Customizing with hook style has advantages, too. Do-it Molds accept a variety of hooks. “I can mold whatever hook I want into it,” he said. “I can put an Eagle Claw 570 bronze hook in there that can be straightened to get out of woodcover easily. Or I can use a premium Lazer Sharp hook that stands up to the giants in Lake Erie. I like the wire keeper for pinning minnows, ‘crawlers, and softbaits to the hook, but I can smash it down to tie on bucktail or marabou. For all the walleye fishing I do, I don’t need any other style of jig.”
'Eyes on the Blade
In-Fisherman Editor In Chief Doug Stange is famous for his longtime, televised advocacy for big, soft swimbaits. “For me, the jig that immediately comes to mind is the Owner Saltwater Bullet Head,” Stange says. “It has long been my favorite jighead for coupling with 4-, 5-, and 6-inch paddletail swimbaits. I’ve used these combos to catch thousands of walleyes over the years, including lots from 10 to over 13 pounds, from the Columbia River out West, to the Bay of Quinte in the East, and dozens of spots in between.
“The jighead has a 3X-strong hook, a medium wide gap, and a Super Needle Point with a Black Chrome finish—a superbly built jighead that I started using to fish for tarpon almost 30 years ago,“ he says. “So, it was a natural to begin fishing in freshwater with big softbaits for muskies. And I began catching so many big walleyes in the process, especially along weededges and over rockbars, that I refined the process and never looked back.”
The hook lengths are perfect, he says, with a 3/0 hook on the 1/2-ounce jighead and a 5/0 hook on the 3/4-ounce version. “The 1/2-ouncer works with 4- and 5-inch paddletails in about 5 to 15 feet of water,” he says. “The 3/4-ouncer works with 5-inch bodies in 8 to about 20 feet of water. At times I use the 1- and 1.5-ounce heads to make long casts, searching for suspended fish roaming in open water—mostly with 5-inch bodies, but at times with a 6-inch bait. When combination catches of walleyes, pike, and muskies are possible, I sometimes use a 6-inch body on a 1-ounce head in shallower water, especially along weededges. For smaller fish and less-aggressive fish, it pays many times to temper back to paddletails running 3 or 3.5 inches, but that requires different jigheads with a longer hook shank.”
Stange’s second choice is an underspin. “The other jighead I would mention is the ReelBait Flasher Jig, usually coupled with a Berkley Gulp! Minnow. It’s a keel design with the addition of a willowleaf blade that adds flash and vibration. It’s one of the most productive jigheads I’ve found for fishing current in rivers.”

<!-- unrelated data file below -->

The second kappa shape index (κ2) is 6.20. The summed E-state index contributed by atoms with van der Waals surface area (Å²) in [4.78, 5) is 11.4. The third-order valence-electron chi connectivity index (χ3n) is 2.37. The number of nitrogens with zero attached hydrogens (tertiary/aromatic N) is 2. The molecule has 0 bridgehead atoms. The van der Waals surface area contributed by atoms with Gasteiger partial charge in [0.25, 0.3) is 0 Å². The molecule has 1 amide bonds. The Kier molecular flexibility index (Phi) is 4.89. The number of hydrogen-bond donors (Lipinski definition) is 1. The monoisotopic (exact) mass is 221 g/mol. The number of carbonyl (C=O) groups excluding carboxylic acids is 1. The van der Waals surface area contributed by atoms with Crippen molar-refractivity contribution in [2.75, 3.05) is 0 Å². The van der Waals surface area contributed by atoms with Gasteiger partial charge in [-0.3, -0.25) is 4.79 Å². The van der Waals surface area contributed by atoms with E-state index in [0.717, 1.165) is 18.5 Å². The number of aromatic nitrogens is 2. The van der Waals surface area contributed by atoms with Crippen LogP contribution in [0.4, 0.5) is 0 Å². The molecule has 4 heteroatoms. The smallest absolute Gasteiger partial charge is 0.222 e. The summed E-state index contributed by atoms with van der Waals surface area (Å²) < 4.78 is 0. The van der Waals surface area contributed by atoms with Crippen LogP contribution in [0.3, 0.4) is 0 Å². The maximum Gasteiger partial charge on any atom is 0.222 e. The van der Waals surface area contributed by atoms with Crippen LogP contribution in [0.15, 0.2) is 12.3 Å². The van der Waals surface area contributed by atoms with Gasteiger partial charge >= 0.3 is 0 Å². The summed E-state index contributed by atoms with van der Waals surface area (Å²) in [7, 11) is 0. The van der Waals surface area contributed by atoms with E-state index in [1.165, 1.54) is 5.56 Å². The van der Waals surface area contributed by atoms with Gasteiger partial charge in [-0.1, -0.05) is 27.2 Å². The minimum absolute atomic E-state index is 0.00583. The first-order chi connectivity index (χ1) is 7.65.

After years of relative obscurity, underspins hit the walleye scene hard several years ago. In-Fisherman Field Editor Gord Pyzer says, “This is an easy choice: the ReelBait Flasher jig, especially the tournament series with the Gamakatsu hook. The tiny willowleaf hanging below the jighead adds flash and vibration, even when you’re deadsticking it over the side of the boat. And on those rare days, when you don’t want the flash, you can snip it off.
“I love that they come with short-shank hooks for dressing with leeches and half ‘crawlers,” he says. “But they also have long-shank versions for minnows when you put the hook in the minnow’s mouth, out the gill plate, and then through the skin in front of the dorsal fin. The long shank is my favorite for soft plastics. Better still, the Flasher comes in every size and weight a walleye angler needs, in a huge array of perfect colors.”
Minnesota guide Brian “Bro” Brosdahl likes long-shanked hooks, too, especially on the new Northland Fire-Ball Sting’N Jig. “I jig year-round, not just in spring and fall,” he says. “The wide-gap, long-shank Sting’N Jig UV patterns work with bigger minnows. The hook is deadly sharp, and the UV experiments on my boat have proven to me that walleyes hit those colors better than any others. That jig is something I can’t live without. I use the 1/4-ounce versions most of the time, to bang bottom as hard as I can, unless I’m pitching to heavy rocks. There you need a lighter jig, but you can pitch the 1/4-ouncer farther, stay vertical better, and when it’s windy it keeps your line tight.”